Nickelback fans have had it rough.
First, they’ve had to defend their favorite band from jokesters on the internet who’ve mercilessly mocked the group for years.
Now, they’re getting catfished.
Devotees of the Canadian rock group are being contacted by profiles pretending to be band members Chad Kroeger, Ryan Peake, Mike Kroeger and Daniel Adair. Some are looking for love; others money in the form of Bitcoin or iTunes gift cards. None of them are real, but committed supporters respond anyway, on the off chance their celebrity crush is on the other side of the screen.
It’s gotten so bad that in July, the band tweeted out a message to remind followers to keep their guard up. “Friendly reminder that the only official Nickelback Twitter account is right here, along with Mr. @TheDanielAdair,” they wrote. “Look for the blue checkmark to know it’s the real deal on all social networks. Report any accounts that are claiming otherwise.”
Friendly reminder that the only official Nickelback Twitter account is right here, along with Mr. @TheDanielAdair. Look for the blue checkmark to know it’s the real deal on all social networks. Report any accounts that are claiming otherwise. We hope you all are safe and well!— Nickelback (@Nickelback) July 29, 2020
Queens resident Nicole Godja has been contacted by several profiles pretending to be frontman Chad Kroeger since last year, on Instagram, Facebook and Google Hangouts. She follows the band on their verified Instagram account, and was part of a Facebook fan group, where several other members have been contacted by fake accounts.
“Thank you for following my page and for the love and support you’ve all showered on me and the whole of nickelback team I hope you never stop supporting us and listening to our songs,” a profile with the handle @chad__robert_kroeger_ messaged her in October. (While that account no longer exists, at least a dozen phonies have popped up in its place.)
The translator, 48, was immediately suspicious. “There were red flags,” she told The Post. The account wasn’t verified, it had no profile picture and only 70 followers. Still, she kept up the conversation, curious about the person who had contacted her, whoever it may be. “I had doubts that it would be him, so I asked him basic things about him,” she said. “It didn’t add up.”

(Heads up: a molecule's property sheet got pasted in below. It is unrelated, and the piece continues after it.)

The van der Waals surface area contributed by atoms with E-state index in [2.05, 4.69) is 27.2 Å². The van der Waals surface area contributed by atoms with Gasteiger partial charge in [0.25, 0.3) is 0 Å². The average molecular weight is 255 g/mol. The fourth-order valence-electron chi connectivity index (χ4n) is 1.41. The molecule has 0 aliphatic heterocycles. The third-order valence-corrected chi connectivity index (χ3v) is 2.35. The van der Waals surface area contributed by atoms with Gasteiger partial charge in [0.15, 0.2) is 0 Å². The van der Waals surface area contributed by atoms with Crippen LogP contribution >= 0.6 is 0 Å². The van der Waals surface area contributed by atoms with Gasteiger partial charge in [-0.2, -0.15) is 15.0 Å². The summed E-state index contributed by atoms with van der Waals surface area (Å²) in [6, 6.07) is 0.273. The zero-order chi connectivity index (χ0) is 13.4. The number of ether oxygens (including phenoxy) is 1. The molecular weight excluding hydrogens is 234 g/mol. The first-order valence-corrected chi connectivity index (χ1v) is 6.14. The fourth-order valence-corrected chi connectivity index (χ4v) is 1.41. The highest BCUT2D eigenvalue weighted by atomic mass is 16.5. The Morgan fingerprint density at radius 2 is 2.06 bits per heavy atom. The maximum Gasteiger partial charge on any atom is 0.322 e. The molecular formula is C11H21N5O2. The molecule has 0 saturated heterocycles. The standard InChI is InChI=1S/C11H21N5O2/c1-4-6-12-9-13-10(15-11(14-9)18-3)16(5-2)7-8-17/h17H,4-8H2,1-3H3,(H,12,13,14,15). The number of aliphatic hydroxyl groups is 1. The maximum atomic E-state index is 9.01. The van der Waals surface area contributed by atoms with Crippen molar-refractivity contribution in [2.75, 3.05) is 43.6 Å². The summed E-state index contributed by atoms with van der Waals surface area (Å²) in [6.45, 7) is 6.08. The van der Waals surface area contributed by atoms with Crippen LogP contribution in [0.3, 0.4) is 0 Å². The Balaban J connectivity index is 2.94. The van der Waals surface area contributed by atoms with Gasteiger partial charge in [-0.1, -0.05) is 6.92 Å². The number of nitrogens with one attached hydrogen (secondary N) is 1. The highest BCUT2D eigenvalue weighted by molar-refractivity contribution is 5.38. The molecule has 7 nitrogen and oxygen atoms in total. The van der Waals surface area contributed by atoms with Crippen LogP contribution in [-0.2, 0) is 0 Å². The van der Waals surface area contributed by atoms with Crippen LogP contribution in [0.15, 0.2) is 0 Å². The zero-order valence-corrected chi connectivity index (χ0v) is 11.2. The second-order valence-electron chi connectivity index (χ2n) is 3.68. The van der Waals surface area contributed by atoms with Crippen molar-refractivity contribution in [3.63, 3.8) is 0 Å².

One of the many Nickelback memes circulating on the internet.
The account was “flirting with me from the beginning,” and even said that he loved her, said Godja, who is single. “This guy can have any woman in the world,” she said of Avril Lavigne’s ex-husband. “Why would he go online and look for weirdos?”
Kroeger and Nickelback did not respond to requests for comment by press time.
Though Godja said that she never believed she was talking to the real Kroeger, she was in contact with the account almost daily until New Year’s, when she decided to break off communication. The fake Chad wouldn’t send pictures of himself, get on the phone or do a video call with Godja, claiming it was against his manager’s rules to talk to fans.
He’d also tried to solicit money from her: Both the Facebook and Instagram accounts claimed that he needed her to pay nearly $13,000 in Bitcoin so he could ship a trunk he needed to her house, and the Chad on Hangouts wanted iTunes gift cards from her, saying his managers forbade him from “making money on the side,” said Godja. Knowing she was being scammed, she declined.
“I feel like a good rule of thumb is that if somebody is employing a manager, they don’t need your money,” Gabrielle Bluestone, author of “Hype: How Scammers, Grifters, and Con Artists Are Taking Over the Internet—and Why We’re Following,” told The Post. “If it seems too good to be true, it probably is.”
Though it’s unclear why Nickelback fans in particular are being targeted, Bluestone said age may play a role. After launching in 1995, the band’s popularity peaked in the late aughts. “People who haven’t grown up on the internet are a bit more susceptible to scams. Older people in general make better targets for scammers,” she said.
Their devotion to the group is also a key factor: Online fan clubs give scammers “a pool of potential victims that respect the band and want to help them out,” she said.
And despite clear warning signs, die-hard fans often unconsciously want to ignore them. “Everyone wants to be the exception to the rule; people can talk themselves into anything, especially when it’s something they care deeply about,” said Bluestone.
While verified celebrities like Ben Affleck and Matthew Perry are contacting fans on dating app Raya, the scam expert says you should always be on your toes: “There is the technology to make a fake Ben Affleck video,” she said. “Unless you’re seeing it face-to-face with your own eyes, there should always be a dose of suspicion there.”
The accounts have since reached back out to Godja, and she continues to speak to them every day, hoping they’ll reveal their true identity to her. She’s reported the Facebook and Hangouts account, and some have been taken down, though the catfish keeps creating more.
“I feel bad that they give a bad name to the band,” said Godja, of the scammers.
“I’m really sad. I will never know [Nickelback] personally, but I don’t think these people deserve that.”